|Publication number||US20030040186 A1|
|Application number||US 10/277,386|
|Publication date||Feb 27, 2003|
|Filing date||Oct 21, 2002|
|Priority date||Mar 23, 1999|
|Also published as||US6271141, US6479388, US6890858, US7335964, US20010001731, US20010027022, US20050206003|
|Publication number||10277386, 277386, US 2003/0040186 A1, US 2003/040186 A1, US 20030040186 A1, US 20030040186A1, US 2003040186 A1, US 2003040186A1, US-A1-20030040186, US-A1-2003040186, US2003/0040186A1, US2003/040186A1, US20030040186 A1, US20030040186A1, US2003040186 A1, US2003040186A1|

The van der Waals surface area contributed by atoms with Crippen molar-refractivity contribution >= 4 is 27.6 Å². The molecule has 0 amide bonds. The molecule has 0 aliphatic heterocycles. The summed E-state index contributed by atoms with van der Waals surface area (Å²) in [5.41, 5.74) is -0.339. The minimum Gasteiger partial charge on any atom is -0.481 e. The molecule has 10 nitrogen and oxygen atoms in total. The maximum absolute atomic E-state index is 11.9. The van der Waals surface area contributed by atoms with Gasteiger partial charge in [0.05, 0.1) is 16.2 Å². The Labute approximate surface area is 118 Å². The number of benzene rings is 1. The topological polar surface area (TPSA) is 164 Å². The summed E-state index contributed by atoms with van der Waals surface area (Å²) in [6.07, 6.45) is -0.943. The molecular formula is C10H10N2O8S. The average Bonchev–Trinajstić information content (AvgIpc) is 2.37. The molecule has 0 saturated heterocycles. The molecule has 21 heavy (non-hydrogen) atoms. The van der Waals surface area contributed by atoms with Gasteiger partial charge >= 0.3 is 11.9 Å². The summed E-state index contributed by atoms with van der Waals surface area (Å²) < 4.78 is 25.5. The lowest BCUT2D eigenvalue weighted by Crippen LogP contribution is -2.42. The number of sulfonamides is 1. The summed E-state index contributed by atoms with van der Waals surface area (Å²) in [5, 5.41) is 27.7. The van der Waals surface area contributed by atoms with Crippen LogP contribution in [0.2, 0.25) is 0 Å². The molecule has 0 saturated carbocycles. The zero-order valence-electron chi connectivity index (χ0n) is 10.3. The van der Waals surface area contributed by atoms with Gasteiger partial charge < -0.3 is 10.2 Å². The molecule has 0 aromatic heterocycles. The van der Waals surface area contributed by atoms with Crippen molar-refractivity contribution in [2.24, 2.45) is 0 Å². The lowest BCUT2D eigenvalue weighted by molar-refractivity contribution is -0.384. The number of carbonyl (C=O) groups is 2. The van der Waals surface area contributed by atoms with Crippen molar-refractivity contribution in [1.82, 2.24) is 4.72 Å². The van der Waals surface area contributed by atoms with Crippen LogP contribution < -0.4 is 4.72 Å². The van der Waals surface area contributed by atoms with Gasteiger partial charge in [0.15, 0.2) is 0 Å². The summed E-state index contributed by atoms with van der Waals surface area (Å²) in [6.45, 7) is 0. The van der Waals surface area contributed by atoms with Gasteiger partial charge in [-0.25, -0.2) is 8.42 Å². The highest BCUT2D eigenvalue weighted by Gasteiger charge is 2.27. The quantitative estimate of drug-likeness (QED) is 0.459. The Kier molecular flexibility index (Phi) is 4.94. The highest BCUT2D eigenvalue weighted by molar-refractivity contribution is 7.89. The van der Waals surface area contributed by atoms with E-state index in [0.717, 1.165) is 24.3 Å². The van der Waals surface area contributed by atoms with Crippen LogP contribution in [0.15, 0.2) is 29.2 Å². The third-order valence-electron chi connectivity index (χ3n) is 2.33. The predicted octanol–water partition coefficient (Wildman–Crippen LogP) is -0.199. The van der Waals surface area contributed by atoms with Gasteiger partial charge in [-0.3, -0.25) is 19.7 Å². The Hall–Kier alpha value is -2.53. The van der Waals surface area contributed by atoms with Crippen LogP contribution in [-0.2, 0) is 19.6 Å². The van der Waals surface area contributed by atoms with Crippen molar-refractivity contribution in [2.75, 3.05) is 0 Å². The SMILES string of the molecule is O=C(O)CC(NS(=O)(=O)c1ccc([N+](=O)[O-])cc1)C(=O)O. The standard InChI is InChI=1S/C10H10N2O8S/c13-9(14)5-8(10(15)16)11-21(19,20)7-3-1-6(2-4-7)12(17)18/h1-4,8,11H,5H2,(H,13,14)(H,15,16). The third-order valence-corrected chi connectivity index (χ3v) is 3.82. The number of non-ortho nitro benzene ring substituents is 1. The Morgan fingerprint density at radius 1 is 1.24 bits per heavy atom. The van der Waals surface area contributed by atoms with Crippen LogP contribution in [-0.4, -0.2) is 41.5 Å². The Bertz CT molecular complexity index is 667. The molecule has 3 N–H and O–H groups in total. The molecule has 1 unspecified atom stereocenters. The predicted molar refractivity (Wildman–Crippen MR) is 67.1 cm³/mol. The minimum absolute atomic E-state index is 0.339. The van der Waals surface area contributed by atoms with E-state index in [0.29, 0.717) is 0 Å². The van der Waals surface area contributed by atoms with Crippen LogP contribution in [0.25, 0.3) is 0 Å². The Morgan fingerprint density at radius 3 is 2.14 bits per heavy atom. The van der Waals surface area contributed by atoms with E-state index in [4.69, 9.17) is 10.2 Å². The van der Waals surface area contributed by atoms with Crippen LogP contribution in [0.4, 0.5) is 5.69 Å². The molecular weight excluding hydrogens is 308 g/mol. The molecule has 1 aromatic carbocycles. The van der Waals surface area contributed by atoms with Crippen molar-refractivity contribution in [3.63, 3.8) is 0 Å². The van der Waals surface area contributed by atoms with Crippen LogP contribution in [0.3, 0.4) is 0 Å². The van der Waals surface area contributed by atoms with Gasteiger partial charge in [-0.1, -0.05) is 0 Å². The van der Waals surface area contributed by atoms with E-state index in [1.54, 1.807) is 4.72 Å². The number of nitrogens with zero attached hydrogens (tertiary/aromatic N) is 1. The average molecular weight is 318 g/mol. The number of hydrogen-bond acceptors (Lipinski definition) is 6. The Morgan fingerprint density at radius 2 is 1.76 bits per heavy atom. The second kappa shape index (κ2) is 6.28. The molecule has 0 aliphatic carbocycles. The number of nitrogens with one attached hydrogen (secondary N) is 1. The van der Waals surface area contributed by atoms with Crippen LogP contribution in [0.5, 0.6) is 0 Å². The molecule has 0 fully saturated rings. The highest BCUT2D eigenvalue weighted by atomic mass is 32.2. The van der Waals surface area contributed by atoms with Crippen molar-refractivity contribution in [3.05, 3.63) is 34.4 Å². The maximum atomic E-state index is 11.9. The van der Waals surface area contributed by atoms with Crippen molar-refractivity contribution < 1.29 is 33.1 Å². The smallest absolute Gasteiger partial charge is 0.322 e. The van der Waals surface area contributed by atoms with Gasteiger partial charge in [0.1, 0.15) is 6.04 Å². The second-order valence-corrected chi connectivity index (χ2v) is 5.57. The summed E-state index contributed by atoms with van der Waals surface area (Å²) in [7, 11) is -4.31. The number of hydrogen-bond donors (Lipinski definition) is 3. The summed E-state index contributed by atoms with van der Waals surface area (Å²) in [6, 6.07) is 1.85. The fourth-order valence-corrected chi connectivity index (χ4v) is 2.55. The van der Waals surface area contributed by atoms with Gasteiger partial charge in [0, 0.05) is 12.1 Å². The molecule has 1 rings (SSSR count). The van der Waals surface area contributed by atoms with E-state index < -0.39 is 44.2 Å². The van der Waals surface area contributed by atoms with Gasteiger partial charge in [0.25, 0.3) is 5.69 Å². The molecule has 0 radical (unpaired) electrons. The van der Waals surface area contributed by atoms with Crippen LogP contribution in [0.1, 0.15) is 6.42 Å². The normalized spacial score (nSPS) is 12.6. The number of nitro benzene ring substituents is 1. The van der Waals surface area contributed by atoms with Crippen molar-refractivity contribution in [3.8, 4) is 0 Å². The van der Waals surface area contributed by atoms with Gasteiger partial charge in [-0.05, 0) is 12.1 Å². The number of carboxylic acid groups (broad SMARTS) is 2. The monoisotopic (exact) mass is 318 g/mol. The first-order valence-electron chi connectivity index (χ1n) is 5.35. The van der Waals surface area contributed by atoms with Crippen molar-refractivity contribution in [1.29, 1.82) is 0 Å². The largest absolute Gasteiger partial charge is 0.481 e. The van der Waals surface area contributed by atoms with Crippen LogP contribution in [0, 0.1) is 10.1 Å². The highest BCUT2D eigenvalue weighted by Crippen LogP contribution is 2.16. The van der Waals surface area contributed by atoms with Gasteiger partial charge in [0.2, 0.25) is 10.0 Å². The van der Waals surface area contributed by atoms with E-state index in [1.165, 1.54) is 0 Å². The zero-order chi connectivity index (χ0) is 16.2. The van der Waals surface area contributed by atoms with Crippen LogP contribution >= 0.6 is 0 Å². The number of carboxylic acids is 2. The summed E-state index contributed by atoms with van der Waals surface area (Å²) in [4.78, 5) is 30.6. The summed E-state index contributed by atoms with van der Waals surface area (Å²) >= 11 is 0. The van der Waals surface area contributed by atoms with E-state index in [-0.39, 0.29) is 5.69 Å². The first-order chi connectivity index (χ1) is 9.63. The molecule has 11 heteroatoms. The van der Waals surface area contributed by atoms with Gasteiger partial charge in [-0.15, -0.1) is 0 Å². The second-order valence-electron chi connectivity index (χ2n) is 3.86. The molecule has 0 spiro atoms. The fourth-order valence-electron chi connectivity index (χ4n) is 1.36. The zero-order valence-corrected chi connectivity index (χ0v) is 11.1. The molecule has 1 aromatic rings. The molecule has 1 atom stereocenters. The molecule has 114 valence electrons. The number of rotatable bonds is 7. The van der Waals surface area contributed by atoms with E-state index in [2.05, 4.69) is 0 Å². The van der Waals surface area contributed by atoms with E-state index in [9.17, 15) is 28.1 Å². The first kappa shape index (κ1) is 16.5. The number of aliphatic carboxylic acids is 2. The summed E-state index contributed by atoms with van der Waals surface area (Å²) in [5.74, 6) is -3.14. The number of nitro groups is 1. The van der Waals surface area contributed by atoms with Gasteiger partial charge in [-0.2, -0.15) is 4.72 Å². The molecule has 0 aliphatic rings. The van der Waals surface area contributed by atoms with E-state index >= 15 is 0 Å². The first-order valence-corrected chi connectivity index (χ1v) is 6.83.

|Inventors||Werner Juengling, Kevin Donohoe|
|Original Assignee||Micron Technology, Inc.|
|Export Citation||BiBTeX, EndNote, RefMan|
|Patent Citations (5), Referenced by (21), Classifications (16), Legal Events (2)|
|External Links: USPTO, USPTO Assignment, Espacenet|
 The invention pertains to methods of reducing non-planarity of surfaces, and, in particular applications, pertains to methods of forming materials over uneven surface topologies. In exemplary embodiments, the invention pertains to methods of forming insulative materials over and between conductive lines.